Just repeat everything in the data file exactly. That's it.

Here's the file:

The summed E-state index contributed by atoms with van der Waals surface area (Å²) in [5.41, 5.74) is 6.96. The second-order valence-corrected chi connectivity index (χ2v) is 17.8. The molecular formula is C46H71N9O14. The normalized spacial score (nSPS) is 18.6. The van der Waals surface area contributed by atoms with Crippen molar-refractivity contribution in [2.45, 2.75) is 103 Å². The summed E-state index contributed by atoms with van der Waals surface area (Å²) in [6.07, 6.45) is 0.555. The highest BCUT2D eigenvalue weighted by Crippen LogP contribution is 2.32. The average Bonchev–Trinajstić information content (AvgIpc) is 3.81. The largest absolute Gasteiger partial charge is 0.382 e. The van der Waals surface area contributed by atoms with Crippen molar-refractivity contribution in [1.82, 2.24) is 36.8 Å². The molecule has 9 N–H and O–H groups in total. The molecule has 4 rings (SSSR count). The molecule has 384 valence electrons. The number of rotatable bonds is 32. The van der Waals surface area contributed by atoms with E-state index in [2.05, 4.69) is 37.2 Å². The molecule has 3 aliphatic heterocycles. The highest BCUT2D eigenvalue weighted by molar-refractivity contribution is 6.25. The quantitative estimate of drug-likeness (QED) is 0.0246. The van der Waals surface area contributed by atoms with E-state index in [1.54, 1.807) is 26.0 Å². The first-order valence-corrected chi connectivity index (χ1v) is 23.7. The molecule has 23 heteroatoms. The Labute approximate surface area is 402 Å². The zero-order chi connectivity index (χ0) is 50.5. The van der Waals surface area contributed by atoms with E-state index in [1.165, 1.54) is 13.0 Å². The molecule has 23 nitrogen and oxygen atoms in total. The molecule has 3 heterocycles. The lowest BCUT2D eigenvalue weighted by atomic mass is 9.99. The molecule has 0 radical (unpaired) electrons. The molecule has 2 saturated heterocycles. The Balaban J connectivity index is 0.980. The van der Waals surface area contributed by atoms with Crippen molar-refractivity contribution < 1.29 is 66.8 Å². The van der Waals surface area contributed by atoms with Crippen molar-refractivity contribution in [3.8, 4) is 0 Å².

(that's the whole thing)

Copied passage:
The summed E-state index contributed by atoms with van der Waals surface area (Å²) in [5.41, 5.74) is 6.96. The second-order valence-corrected chi connectivity index (χ2v) is 17.8. The molecular formula is C46H71N9O14. The normalized spacial score (nSPS) is 18.6. The van der Waals surface area contributed by atoms with Crippen molar-refractivity contribution in [2.45, 2.75) is 103 Å². The summed E-state index contributed by atoms with van der Waals surface area (Å²) in [6.07, 6.45) is 0.555. The highest BCUT2D eigenvalue weighted by Crippen LogP contribution is 2.32. The average Bonchev–Trinajstić information content (AvgIpc) is 3.81. The largest absolute Gasteiger partial charge is 0.382 e. The van der Waals surface area contributed by atoms with Crippen molar-refractivity contribution in [1.82, 2.24) is 36.8 Å². The molecule has 9 N–H and O–H groups in total. The molecule has 4 rings (SSSR count). The molecule has 384 valence electrons. The number of rotatable bonds is 32. The van der Waals surface area contributed by atoms with E-state index in [2.05, 4.69) is 37.2 Å². The molecule has 3 aliphatic heterocycles. The highest BCUT2D eigenvalue weighted by molar-refractivity contribution is 6.25. The quantitative estimate of drug-likeness (QED) is 0.0246. The van der Waals surface area contributed by atoms with E-state index in [1.54, 1.807) is 26.0 Å². The first-order valence-corrected chi connectivity index (χ1v) is 23.7. The molecule has 23 heteroatoms. The Labute approximate surface area is 402 Å². The zero-order chi connectivity index (χ0) is 50.5. The van der Waals surface area contributed by atoms with E-state index in [1.165, 1.54) is 13.0 Å². The molecule has 23 nitrogen and oxygen atoms in total. The molecule has 3 heterocycles. The lowest BCUT2D eigenvalue weighted by atomic mass is 9.99. The molecule has 0 radical (unpaired) electrons. The molecule has 2 saturated heterocycles. The Balaban J connectivity index is 0.980. The van der Waals surface area contributed by atoms with Crippen molar-refractivity contribution < 1.29 is 66.8 Å². The van der Waals surface area contributed by atoms with Crippen molar-refractivity contribution in [3.8, 4) is 0 Å².